Post-Colonial Approaches to the Conditionality of the International Monetary Fund
Hague Yearbook of International Law, Vol 13 (2000)
7 Pages Posted: 18 Jan 2018
Date Written: 2000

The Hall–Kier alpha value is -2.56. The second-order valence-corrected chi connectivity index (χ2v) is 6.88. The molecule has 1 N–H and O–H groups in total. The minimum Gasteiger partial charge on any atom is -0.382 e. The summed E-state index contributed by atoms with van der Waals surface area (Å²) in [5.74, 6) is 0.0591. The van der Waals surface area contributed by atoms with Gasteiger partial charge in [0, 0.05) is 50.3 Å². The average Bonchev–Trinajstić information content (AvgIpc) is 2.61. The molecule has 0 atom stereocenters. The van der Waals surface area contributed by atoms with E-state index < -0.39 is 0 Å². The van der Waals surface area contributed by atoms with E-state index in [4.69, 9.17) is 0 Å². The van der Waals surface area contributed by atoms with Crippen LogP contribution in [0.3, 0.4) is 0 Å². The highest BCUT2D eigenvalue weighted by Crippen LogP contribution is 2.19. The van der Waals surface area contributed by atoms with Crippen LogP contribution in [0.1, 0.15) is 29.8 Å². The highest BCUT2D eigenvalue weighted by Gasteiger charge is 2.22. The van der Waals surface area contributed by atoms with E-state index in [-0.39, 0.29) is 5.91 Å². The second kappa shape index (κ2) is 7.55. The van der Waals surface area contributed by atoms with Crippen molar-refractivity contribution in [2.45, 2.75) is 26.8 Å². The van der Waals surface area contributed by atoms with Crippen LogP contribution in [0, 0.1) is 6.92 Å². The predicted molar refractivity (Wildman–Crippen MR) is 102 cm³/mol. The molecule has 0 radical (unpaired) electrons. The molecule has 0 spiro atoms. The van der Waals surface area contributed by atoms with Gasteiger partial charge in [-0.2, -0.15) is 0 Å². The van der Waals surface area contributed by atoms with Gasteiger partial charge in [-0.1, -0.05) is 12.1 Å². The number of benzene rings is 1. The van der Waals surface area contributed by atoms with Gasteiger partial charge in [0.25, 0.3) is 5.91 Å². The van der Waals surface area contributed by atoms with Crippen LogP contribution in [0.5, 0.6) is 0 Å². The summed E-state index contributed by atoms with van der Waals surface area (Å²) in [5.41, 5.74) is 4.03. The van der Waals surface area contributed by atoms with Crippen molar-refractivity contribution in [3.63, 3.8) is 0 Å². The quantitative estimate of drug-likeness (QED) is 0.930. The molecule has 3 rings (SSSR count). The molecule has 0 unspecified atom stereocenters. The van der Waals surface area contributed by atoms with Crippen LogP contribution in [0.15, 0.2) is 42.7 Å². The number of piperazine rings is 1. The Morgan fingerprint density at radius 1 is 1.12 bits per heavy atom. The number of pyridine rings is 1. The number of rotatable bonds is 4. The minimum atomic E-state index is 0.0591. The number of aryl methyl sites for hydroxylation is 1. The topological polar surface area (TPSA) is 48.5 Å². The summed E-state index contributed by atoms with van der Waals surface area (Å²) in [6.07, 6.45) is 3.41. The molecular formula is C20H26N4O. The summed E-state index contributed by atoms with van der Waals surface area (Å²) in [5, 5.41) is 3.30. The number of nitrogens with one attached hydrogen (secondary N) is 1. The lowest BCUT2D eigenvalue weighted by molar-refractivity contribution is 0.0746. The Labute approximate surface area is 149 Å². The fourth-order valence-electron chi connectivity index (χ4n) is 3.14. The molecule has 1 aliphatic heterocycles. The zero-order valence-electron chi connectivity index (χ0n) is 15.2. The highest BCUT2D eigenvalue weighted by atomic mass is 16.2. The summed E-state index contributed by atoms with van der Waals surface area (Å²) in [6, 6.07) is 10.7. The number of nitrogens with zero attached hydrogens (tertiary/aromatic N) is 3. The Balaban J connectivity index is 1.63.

In the research on which this paper is based, my aim was to ask a new set of questions about the conditionality of the International Monetary Fund. This paper briefly outlines the methodology used in that project and one aspect of my findings. The appropriate role of the International Monetary Fund is a subject around which there is a maelstrom of controversy. The axis around which the controversy turns can, for simplicity's sake, be described as South/North or Third World/First World. Many roles are proposed for the Fund and many charges are levelled at it, almost all in relation to the South. Some argue that the Fund's conditionality is nothing more than a cynical attempt to "soften up" the developing countries to ready them for their incorporation into the "global" market. Others argue that conditionality should be expanded to include concerns such as human rights standards and environmental standards on the basis that conditionality will provide an enforcement mechanism for these norms. However, in my view, the relationship between the Fund's role aud the relationship between South and North merits exploration from a different perspective. Instead of taking an instrumentalist point of view of the Fund, I wish to respond to what might be called the "call to texts" of, most notably, postcolonial theorists and study the discursive forms of the Fund in the context of the relationship between the South and the North.
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